After weeks of negotiations, CVS Health announced yesterday that it is buying Aetna, the health insurance giant based in Hartford, Conn., for $69 billion in cash and stock in a deal CVS CEO Larry J. Merlo claims “will remake the consumer health care experience.”
Indeed, if the acquisition passes the scrutiny of antitrust regulators intact, it “could ignite additional mergers in health care. Amazon is poised to enter the drug business in some fashion, leading to further disruption and uncertainty in the industry,” as Edward C. Baig points out for USA Today. CVS is based in Woonsocket, R.I.
“A key component of CVS's business is its CVS Caremark pharmacy benefit management subsidiary. The deal could help CVS encourage Aetna's health plan participants to use the CVS/Caremark mail order prescription system and shop at the pharmacy company's retail stores, which will be able to offer more in-store health services,” Baig continues.
“The mere possibility that Amazon will soon begin selling drugs has shaken the stocks of companies up and down the drug supply chain, from wholesalers to pharmacies,” observes Carolyn Y. Johnson for the Washington Post. The deal would expand CVS’s business beyond the business of selling drugs and negotiating drug prices, to managing all aspects of a patient’s health — and could shift its storefronts to become medical hubs, rather than aisles stocked with consumer goods that people can easily buy in other stores or online.”
At the same time, Johnson writes, it should make Aetna more competitive with UnitedHealth Group, which expanded into pharmacy care services, clinics and surgery care centers itself.
“I think it will create more consolidation among the insurers and retailers, blurring the lines,” Leerink Partners analyst Ana Gupte tells her. Gupte “recently pointed to retail giants Walgreens Boots Alliance or Walmart as potential ‘dark horse acquirers’ of the health insurer Humana.”
As CNBC.com’s Lauren Hirsch and Bertha Coombs report, “For Aetna, the deal marks a change in strategy after its attempted tie-up with Humana was blocked by a federal court on antitrust grounds. The two, like others in the insurance industry, had sought out scale to better negotiate costs with hospitals and PBMs.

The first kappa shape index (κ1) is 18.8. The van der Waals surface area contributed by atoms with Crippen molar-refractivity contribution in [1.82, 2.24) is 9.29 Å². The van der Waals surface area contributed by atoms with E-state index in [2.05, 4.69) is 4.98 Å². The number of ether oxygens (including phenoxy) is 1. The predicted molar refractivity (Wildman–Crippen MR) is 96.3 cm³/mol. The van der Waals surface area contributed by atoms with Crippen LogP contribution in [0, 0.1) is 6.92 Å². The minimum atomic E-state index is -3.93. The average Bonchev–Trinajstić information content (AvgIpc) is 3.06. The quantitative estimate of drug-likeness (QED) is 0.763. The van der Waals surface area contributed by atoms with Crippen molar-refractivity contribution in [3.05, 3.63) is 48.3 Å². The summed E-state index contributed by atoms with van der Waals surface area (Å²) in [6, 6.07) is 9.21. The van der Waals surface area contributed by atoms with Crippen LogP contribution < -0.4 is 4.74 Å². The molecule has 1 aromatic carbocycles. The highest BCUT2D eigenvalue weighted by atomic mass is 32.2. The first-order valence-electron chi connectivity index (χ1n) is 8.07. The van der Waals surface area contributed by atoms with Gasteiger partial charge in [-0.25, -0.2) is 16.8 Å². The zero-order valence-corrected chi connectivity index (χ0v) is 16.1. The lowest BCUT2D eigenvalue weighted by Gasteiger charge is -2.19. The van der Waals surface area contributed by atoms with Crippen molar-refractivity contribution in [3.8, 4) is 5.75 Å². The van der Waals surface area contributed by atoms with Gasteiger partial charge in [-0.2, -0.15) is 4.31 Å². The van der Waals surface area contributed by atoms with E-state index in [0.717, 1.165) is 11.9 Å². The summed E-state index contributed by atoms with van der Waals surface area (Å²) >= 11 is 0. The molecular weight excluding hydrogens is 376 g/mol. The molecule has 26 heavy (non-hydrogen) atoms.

“A CVS deal would be a so-called vertical integration — an acquisition along a company's supply chain — rather than a horizontal acquisition of a direct competitor. Such deals are thought to be less threatening to antitrust authorities.”
Although “critics worry that customers could also find their choices sharply limited,” yesterday “the two companies emphasized their ability to transform CVS’s 10,000 pharmacy and clinic locations into community-based sites of care that would be far less expensive for patients,” Michael J. de la Merced and Reed Abelson write for the New York Times.
“We think of it as creating a new front door to health care in America,” CVS’s Merlo tells them.
“The merger would establish a new way of delivering care, with nurses, pharmacists and others available to counsel people about their diabetes or do the lab work necessary to diagnose a condition, Mr. Merlo said. ‘We know we can make health care more affordable and less expensive,’” they continue.
In a joint interview with the Wall Street Journal, Merlo and Aetna CEO Mark T. Bertolini also emphasize cost savings.
“These costs are growing at ‘an unsustainable rate,’” Merlo says. “The combined company ‘can meet an unmet need in terms of improving access and reducing cost and helping people achieve their best health,’” write Sharon Terlep, Anna Wilde Mathews and Dana Cimilluca.
“Combining Aetna’s vast trove of data with CVS’s retail expertise will enable better treatment of costly chronic diseases,” Bertolini tells them. “‘This is about how to get the payer more involved at the local level. As we look at 50% of the population driving 80% of cost, we need to find a more convenient and more effective way to meet customers’ needs.’”
In a piece that analyzes myriad potential winners and losers if the merger plays out, Fortune’s David Z. Morris writes: “Participants in other comprehensive health-care programs, such as HMOs, sometimes complain that limited access to services — or even denial of care — can be a negative consequence of the push to cut costs. So whether patients wind up better off is a bit of a toss-up, and even years from now it may be in the eye of the beholder.
“That said, CVS has made some meaningful decisions recently that genuinely seem to put their customers’ health first. Most notably, they stopped selling tobacco products in 2014, and it may have actually helped people quit. So maybe — just maybe — we can expect them to prioritize patient care as they take greater responsibility for it.”
Alas, “just maybe” seems to be the new standard we live by.